Ad Server Admin

The term “Ad Server” refers to a piece of advertising technology (AdTech) used by publishers, advertisers, ad networks, and agencies in order to efficiently run and manage their online campaigns. Ad servers are capable of deciding which ads to show on a site instantaneously, and then proceeding to show them. Ad servers also work to collect and report important user data back to advertisers, which they can then monitor and gain valuable insight from.


An Ad Server Admin is someone who focuses on ad distribution, either on the publisher’s end or the advertiser’s end. Also, largely dependent on their work scope, the admin could be tasked to focus on:

    1. Creative: Making sure that all creative material is loaded onto the server on-time
    2. Campaign Scheduling: Determining the times in which the ads are going to be run, along with how long
    3. Ad Optimization: Monitoring and keeping an eye out for the best ad performance and making sure that the server is working to push that higher-performing material more, and conversely running the lower-performing material less
    4. Delivery Speed: Determining how frequently impressions are being delivered (evenly or as quickly as possible)
    5. Technical Targeting: Devising and planning which ads get run either through online, mobile, tablet, or TV formats, and ensuring that they are compatible with being displayed across all different types of devices and OSes
    6. Time Targeting: Scheduling out ads to run at a certain time/window during the day, at the point  in which users are the most active
    7. Behavioral Targeting: Targeting consumers based on their particular behavior online, as well as their unique search history and interests
    8. Retargeting: Analyzing your brand’s past consumer engagement and then using that information to display your ads to them again, in a way which garners greater attention and drives more user interaction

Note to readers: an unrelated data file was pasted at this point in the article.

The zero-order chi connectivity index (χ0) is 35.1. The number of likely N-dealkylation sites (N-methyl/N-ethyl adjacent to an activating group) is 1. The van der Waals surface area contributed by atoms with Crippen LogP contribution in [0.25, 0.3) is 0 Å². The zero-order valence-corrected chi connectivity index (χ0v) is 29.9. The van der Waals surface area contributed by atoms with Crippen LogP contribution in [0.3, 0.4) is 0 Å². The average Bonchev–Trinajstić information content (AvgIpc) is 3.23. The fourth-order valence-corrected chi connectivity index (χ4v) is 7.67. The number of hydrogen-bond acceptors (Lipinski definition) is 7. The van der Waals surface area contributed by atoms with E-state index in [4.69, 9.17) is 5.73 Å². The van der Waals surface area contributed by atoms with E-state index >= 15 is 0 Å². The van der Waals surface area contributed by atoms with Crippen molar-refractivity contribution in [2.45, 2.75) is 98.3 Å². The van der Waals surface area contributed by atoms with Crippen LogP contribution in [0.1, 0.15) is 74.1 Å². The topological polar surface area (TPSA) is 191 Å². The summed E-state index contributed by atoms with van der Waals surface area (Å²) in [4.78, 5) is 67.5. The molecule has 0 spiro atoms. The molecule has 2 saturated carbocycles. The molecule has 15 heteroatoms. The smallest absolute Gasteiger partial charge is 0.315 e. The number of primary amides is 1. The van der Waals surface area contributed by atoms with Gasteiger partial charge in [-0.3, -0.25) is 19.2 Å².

9. SEO: Allowing bidding on keywords and then having your ads run on organic search engines results pages, such as Google or Bing
    10. Creative Sequencing: Crafting a specific order for ads to appear, which is usually informed by the same creative concepts
    11. Frequency Capping: Managing the limit on how many times a particular ad can be shown to the same user, limiting exposure by the hour, day, etc.
    12. Ad Tracking: Monitoring ads and making sure that they are generating good results and traffic, as well as working to ensure that the ads are being run on schedule and in the right location to reach their intended demographics and audiences
    13. Reporting: Keeping an eye on the Ad Server and providing reports on all sorts of data on an as-needed basis to a particular department or executive

Do you and your team need help with your Ad Server Administration? Let the media team here at Overdrive Interactive provide our expertise through a partnership you can trust. Click to contact us.

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What does an ad server do?

An ad server is an element of AdTech (Advertising Technology) typically used by publishers, advertisers, ad agencies, etc. to manage and run online ad campaigns.

How much does an ad server cost?

Typically, the cost of ad serving ranges from $0.01 to $0.10 CPM. You should also keep content delivery network (CDN) costs in mind, which range from $0.02 to $0.06 per gigabyte of transfer.

Is a DSP an ad server?

DSP’s and ad servers are very similar – both have the same purpose of displaying advertisements on websites, apps etc. via marketing automation tools. Technically, DSP’s and ad servers can both be considered digital ad serving technology.

Dev Tool:

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